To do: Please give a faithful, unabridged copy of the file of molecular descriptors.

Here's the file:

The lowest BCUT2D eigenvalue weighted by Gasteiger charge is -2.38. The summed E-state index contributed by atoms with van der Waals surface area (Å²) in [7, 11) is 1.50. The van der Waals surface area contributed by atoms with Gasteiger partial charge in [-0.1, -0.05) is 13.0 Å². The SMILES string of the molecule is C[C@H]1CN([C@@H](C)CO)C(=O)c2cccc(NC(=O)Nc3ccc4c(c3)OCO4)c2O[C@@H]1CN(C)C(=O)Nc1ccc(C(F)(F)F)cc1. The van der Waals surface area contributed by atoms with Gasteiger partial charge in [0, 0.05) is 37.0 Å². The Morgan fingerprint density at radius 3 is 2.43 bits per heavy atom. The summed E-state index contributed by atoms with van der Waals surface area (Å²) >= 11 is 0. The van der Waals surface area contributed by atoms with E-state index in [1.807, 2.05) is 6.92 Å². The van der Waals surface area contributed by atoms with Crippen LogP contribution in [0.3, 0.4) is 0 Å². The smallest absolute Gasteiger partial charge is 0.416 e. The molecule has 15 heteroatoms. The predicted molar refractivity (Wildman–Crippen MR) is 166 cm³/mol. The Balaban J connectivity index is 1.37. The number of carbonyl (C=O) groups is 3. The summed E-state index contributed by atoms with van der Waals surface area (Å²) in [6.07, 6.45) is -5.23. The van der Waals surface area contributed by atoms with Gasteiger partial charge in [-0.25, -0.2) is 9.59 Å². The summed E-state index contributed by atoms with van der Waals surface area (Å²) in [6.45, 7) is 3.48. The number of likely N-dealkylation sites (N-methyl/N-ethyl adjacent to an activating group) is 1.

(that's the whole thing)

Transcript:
The lowest BCUT2D eigenvalue weighted by Gasteiger charge is -2.38. The summed E-state index contributed by atoms with van der Waals surface area (Å²) in [7, 11) is 1.50. The van der Waals surface area contributed by atoms with Gasteiger partial charge in [-0.1, -0.05) is 13.0 Å². The SMILES string of the molecule is C[C@H]1CN([C@@H](C)CO)C(=O)c2cccc(NC(=O)Nc3ccc4c(c3)OCO4)c2O[C@@H]1CN(C)C(=O)Nc1ccc(C(F)(F)F)cc1. The van der Waals surface area contributed by atoms with Gasteiger partial charge in [0, 0.05) is 37.0 Å². The Morgan fingerprint density at radius 3 is 2.43 bits per heavy atom. The summed E-state index contributed by atoms with van der Waals surface area (Å²) >= 11 is 0. The van der Waals surface area contributed by atoms with E-state index in [1.807, 2.05) is 6.92 Å². The van der Waals surface area contributed by atoms with Crippen LogP contribution in [0.3, 0.4) is 0 Å². The smallest absolute Gasteiger partial charge is 0.416 e. The molecule has 15 heteroatoms. The predicted molar refractivity (Wildman–Crippen MR) is 166 cm³/mol. The Balaban J connectivity index is 1.37. The number of carbonyl (C=O) groups is 3. The summed E-state index contributed by atoms with van der Waals surface area (Å²) in [6.07, 6.45) is -5.23. The van der Waals surface area contributed by atoms with Gasteiger partial charge in [-0.25, -0.2) is 9.59 Å². The summed E-state index contributed by atoms with van der Waals surface area (Å²) in [6.45, 7) is 3.48. The number of likely N-dealkylation sites (N-methyl/N-ethyl adjacent to an activating group) is 1.